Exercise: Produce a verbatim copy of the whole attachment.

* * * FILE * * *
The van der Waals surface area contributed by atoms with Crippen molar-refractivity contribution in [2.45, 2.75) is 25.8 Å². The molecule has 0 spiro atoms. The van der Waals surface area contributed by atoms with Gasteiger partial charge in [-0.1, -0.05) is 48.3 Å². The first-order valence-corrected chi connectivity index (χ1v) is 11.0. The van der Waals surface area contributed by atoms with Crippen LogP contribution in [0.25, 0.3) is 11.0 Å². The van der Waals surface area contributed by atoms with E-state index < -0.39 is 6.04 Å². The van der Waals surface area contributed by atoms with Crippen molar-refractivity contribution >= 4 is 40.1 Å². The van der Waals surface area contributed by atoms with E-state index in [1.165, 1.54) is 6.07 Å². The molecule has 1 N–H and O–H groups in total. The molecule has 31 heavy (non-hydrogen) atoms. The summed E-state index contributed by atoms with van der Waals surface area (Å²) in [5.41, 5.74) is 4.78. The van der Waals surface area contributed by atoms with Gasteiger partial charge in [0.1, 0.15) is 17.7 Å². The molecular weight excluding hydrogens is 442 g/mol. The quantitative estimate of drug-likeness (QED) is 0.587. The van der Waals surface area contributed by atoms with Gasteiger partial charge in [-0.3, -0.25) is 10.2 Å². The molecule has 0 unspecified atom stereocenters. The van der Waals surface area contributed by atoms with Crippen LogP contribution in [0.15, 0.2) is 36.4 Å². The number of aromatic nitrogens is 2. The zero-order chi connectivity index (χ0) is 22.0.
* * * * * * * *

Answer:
The van der Waals surface area contributed by atoms with Crippen molar-refractivity contribution in [2.45, 2.75) is 25.8 Å². The molecule has 0 spiro atoms. The van der Waals surface area contributed by atoms with Gasteiger partial charge in [-0.1, -0.05) is 48.3 Å². The first-order valence-corrected chi connectivity index (χ1v) is 11.0. The van der Waals surface area contributed by atoms with Crippen LogP contribution in [0.25, 0.3) is 11.0 Å². The van der Waals surface area contributed by atoms with E-state index < -0.39 is 6.04 Å². The van der Waals surface area contributed by atoms with Crippen molar-refractivity contribution >= 4 is 40.1 Å². The van der Waals surface area contributed by atoms with E-state index in [1.165, 1.54) is 6.07 Å². The molecule has 1 N–H and O–H groups in total. The molecule has 31 heavy (non-hydrogen) atoms. The summed E-state index contributed by atoms with van der Waals surface area (Å²) in [5.41, 5.74) is 4.78. The van der Waals surface area contributed by atoms with Gasteiger partial charge in [0.1, 0.15) is 17.7 Å². The molecular weight excluding hydrogens is 442 g/mol. The quantitative estimate of drug-likeness (QED) is 0.587. The van der Waals surface area contributed by atoms with Gasteiger partial charge in [-0.3, -0.25) is 10.2 Å². The molecule has 0 unspecified atom stereocenters. The van der Waals surface area contributed by atoms with Crippen LogP contribution in [0.15, 0.2) is 36.4 Å². The number of aromatic nitrogens is 2. The zero-order chi connectivity index (χ0) is 22.0.